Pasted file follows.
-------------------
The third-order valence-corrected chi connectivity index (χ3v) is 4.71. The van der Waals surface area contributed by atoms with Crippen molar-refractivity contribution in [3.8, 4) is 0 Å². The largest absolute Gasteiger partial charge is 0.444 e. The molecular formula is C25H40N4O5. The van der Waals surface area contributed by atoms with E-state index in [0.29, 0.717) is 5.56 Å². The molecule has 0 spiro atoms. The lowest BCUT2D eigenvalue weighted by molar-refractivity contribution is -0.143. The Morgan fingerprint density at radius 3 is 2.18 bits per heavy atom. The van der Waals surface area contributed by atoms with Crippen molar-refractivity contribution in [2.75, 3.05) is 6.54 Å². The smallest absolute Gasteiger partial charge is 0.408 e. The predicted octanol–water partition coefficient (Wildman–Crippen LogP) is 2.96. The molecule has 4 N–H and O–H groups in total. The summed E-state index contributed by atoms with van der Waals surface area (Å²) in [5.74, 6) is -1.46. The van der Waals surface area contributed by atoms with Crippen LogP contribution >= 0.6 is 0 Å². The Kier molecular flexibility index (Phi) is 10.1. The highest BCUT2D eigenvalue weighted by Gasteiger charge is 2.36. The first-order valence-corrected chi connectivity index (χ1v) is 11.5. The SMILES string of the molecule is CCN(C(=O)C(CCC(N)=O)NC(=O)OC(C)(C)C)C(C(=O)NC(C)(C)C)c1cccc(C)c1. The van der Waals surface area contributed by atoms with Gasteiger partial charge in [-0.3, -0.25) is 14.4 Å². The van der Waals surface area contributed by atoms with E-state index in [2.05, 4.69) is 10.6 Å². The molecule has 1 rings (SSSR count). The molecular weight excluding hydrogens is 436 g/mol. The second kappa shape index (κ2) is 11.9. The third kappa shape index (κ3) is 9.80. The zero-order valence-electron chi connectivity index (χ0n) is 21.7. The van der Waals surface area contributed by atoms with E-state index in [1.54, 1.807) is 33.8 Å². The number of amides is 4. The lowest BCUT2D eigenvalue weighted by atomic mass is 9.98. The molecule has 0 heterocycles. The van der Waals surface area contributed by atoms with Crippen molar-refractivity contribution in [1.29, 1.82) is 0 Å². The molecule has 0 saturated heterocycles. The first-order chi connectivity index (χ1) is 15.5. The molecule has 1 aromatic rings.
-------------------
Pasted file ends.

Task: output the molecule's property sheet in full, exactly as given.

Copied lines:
The third-order valence-corrected chi connectivity index (χ3v) is 4.71. The van der Waals surface area contributed by atoms with Crippen molar-refractivity contribution in [3.8, 4) is 0 Å². The largest absolute Gasteiger partial charge is 0.444 e. The molecular formula is C25H40N4O5. The van der Waals surface area contributed by atoms with E-state index in [0.29, 0.717) is 5.56 Å². The molecule has 0 spiro atoms. The lowest BCUT2D eigenvalue weighted by molar-refractivity contribution is -0.143. The Morgan fingerprint density at radius 3 is 2.18 bits per heavy atom. The van der Waals surface area contributed by atoms with Crippen molar-refractivity contribution in [2.75, 3.05) is 6.54 Å². The smallest absolute Gasteiger partial charge is 0.408 e. The predicted octanol–water partition coefficient (Wildman–Crippen LogP) is 2.96. The molecule has 4 N–H and O–H groups in total. The summed E-state index contributed by atoms with van der Waals surface area (Å²) in [5.74, 6) is -1.46. The van der Waals surface area contributed by atoms with Crippen LogP contribution >= 0.6 is 0 Å². The Kier molecular flexibility index (Phi) is 10.1. The highest BCUT2D eigenvalue weighted by Gasteiger charge is 2.36. The first-order valence-corrected chi connectivity index (χ1v) is 11.5. The SMILES string of the molecule is CCN(C(=O)C(CCC(N)=O)NC(=O)OC(C)(C)C)C(C(=O)NC(C)(C)C)c1cccc(C)c1. The van der Waals surface area contributed by atoms with Gasteiger partial charge in [-0.3, -0.25) is 14.4 Å². The van der Waals surface area contributed by atoms with E-state index in [2.05, 4.69) is 10.6 Å². The molecule has 1 rings (SSSR count). The molecular weight excluding hydrogens is 436 g/mol. The second kappa shape index (κ2) is 11.9. The third kappa shape index (κ3) is 9.80. The zero-order valence-electron chi connectivity index (χ0n) is 21.7. The van der Waals surface area contributed by atoms with E-state index in [1.54, 1.807) is 33.8 Å². The number of amides is 4. The lowest BCUT2D eigenvalue weighted by atomic mass is 9.98. The molecule has 0 heterocycles. The van der Waals surface area contributed by atoms with Crippen molar-refractivity contribution in [1.29, 1.82) is 0 Å². The molecule has 0 saturated heterocycles. The first-order chi connectivity index (χ1) is 15.5. The molecule has 1 aromatic rings.